The Remnants annual dinner was held at The Punter, on Pound Hill, on the evening of Friday, November 27, 2009. Twenty-odd Remnants came along and took over the "barn" (a nice room overlooking the courtyard out the back of the pub) to spend four hours eating, drinking and raking over the coals of the season that was.
The season was, of course, Geoff's final one as club secretary and he came along tonight resplendent in matching Remnants jacket presented to him, at least in spirit, at the legends match a few months previous. Geoff also acted as MC for the evening's presentations, which began with the Champagne Moment award. Normally there's a sense of tension and excitement as the various candidates achievements are remembered, and one can almost cutting from nominee to nominee as in the Oscars. But there was none of that this year as there one performance stood head, shoulders, chest and groin above all other's: George Speller's spell of 2 overs, 2 maidens, 6/0 (including a hat-trick) for The Travelling Theatre in August.
The other award to be given out was the Phil Watson Discretionary Trophy, a hideous monstrosity foisted upon him a few years back and which he strangely didn't take with him to the west country. Richard Rex "won" the award at last year's dinner and so was free to choose its new owner this time around. Unfortunately Richard couldn't be there on the evening, but instead provided the following citation:
At an early stage of my reflections upon the making of this award, I discussed it with my son, Olly. For a moment we toyed with the idea that I might award it to him and that in turn, a year from now, he might give it back to me, thus keeping it in the family until one of us - probably me - drops out, drops dead, or in some other way drops off the radar. A moment was all it took. In order to keep this hideous icon, which I think of as the Curse Of The Remnants, out of the house, Olly emphasised, on no account must it be awarded to any member of our family.
This of course considerably reduces the field, not only statistically but in terms of possible reasons for making the award. For example, it rules out "most improved young player". Sorry Ferdi, but you can't have it, despite having taken the wicket of the mighty Nick Clarke, to the glee and not entirely without the co-operation of the then umpire. It also rules out "most consistent young player": Henry Rex's procession of elegantly effortless ducks must go without recognition for now. Besides that, it gives me a second reason for denying the award for massacring the bowling of your close relatives to Ed Rex, whose 29 not out included three sixes off Henry. The first reason is, of course, that I still resent having been clubbed out of the ground over the longest boundary on the last ball of the innings. To add insult to injury, it was my quicker ball - or, as it now is, my "just a little quicker ball". Uncultured slogging! No respect!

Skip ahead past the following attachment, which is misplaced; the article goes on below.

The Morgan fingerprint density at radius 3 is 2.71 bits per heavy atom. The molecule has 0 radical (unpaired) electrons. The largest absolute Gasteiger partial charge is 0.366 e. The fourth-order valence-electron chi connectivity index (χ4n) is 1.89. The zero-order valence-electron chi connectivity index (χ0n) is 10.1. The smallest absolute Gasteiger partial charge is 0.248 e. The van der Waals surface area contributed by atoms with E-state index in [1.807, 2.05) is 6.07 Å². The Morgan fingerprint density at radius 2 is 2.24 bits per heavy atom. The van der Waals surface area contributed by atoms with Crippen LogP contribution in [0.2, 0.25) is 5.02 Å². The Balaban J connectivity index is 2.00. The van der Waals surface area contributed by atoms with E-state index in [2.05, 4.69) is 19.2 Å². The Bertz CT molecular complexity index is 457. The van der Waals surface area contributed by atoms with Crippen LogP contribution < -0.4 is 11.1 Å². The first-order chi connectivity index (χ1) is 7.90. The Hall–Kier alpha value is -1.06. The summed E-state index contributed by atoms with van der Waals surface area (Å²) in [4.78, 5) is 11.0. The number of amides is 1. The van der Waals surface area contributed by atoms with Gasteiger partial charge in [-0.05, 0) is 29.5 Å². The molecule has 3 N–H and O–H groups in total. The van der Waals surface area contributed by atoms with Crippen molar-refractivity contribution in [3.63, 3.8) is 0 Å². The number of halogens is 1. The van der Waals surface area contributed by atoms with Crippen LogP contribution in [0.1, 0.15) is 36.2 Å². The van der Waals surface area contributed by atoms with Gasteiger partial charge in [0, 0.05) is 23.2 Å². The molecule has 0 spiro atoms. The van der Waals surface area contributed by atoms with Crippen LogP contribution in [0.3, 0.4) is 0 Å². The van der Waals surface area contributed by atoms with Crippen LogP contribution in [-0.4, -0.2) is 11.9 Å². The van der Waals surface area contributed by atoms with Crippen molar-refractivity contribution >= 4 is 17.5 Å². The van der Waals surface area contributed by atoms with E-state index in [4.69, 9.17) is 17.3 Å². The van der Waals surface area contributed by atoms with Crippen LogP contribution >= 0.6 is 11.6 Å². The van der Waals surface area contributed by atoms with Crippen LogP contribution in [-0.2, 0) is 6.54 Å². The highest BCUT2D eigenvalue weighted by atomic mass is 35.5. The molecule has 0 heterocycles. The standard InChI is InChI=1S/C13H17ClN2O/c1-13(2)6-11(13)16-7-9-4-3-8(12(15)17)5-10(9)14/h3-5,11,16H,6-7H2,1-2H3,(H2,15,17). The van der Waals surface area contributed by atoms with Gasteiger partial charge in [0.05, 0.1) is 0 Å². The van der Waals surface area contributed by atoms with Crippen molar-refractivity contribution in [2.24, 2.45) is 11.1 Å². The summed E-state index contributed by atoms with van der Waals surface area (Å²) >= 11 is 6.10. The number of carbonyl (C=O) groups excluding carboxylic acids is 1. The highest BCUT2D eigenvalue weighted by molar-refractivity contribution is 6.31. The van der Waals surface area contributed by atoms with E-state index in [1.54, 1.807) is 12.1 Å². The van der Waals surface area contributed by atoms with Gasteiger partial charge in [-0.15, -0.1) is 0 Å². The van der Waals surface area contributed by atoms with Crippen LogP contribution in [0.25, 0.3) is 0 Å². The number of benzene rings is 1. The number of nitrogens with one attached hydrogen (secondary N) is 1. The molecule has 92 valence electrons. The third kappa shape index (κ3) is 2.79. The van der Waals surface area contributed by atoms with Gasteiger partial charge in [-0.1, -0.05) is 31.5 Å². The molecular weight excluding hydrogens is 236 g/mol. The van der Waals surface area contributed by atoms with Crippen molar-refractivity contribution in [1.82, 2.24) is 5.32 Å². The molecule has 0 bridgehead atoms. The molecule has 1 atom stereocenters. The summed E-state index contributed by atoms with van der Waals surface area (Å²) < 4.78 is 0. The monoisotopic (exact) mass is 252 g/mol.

Within the subset of Remnants who are neither Rexes nor previous winners of this award, a few names stand out. Rob Harvey turned out a stupendous twenty times for the club this year, often to keep wicket with classic elegance, and he jointly heads the dismissals list along with Ev Fox and Andy Owen, on 9. George Speller is in the running mainly on account of some characteristically swashbuckling individual performances. None of those who witnessed it, nor any of its many victims, are likely to forget his immortal two overs, two maidens, six for none, including its closing hat-trick, to defeat Remnants in the name of the Travelling Theatre. And his early season 94 against Churchill was actually our highest score of the year, although some sort of envy is obviously at work on the website, where the "highest scores" list records only Dave Williams's 69. Dave Williams himself, of course, second highest scorer, second most runs scored, fifth in the batting averages and - some would add amazingly - third in the bowling averages, is another powerful contender. And there is always Andy Owen, figuring, as ever, in practically every honours list with his usual tally of runs, wickets, catches, and stumpings. Not to forget, either, Tom Serby, with his 320 runs and usual all-round contribution.